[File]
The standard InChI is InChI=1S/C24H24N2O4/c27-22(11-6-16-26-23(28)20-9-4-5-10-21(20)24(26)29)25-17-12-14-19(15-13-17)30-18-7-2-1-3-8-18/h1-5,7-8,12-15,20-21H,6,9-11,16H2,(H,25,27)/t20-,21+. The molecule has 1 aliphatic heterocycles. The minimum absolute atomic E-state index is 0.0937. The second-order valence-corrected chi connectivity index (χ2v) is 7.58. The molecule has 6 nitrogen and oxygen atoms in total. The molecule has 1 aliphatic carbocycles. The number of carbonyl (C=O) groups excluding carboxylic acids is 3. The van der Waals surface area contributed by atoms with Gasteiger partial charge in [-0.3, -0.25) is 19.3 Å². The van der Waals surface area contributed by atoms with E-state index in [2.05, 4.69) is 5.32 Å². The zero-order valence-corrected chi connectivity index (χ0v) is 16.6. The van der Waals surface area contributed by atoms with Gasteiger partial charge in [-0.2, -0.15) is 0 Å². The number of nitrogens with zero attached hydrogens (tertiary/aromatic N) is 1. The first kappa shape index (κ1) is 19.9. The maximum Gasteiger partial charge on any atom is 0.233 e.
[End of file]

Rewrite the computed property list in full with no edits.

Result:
The standard InChI is InChI=1S/C24H24N2O4/c27-22(11-6-16-26-23(28)20-9-4-5-10-21(20)24(26)29)25-17-12-14-19(15-13-17)30-18-7-2-1-3-8-18/h1-5,7-8,12-15,20-21H,6,9-11,16H2,(H,25,27)/t20-,21+. The molecule has 1 aliphatic heterocycles. The minimum absolute atomic E-state index is 0.0937. The second-order valence-corrected chi connectivity index (χ2v) is 7.58. The molecule has 6 nitrogen and oxygen atoms in total. The molecule has 1 aliphatic carbocycles. The number of carbonyl (C=O) groups excluding carboxylic acids is 3. The van der Waals surface area contributed by atoms with Gasteiger partial charge in [-0.3, -0.25) is 19.3 Å². The van der Waals surface area contributed by atoms with E-state index in [2.05, 4.69) is 5.32 Å². The zero-order valence-corrected chi connectivity index (χ0v) is 16.6. The van der Waals surface area contributed by atoms with Gasteiger partial charge in [-0.2, -0.15) is 0 Å². The number of nitrogens with zero attached hydrogens (tertiary/aromatic N) is 1. The first kappa shape index (κ1) is 19.9. The maximum Gasteiger partial charge on any atom is 0.233 e.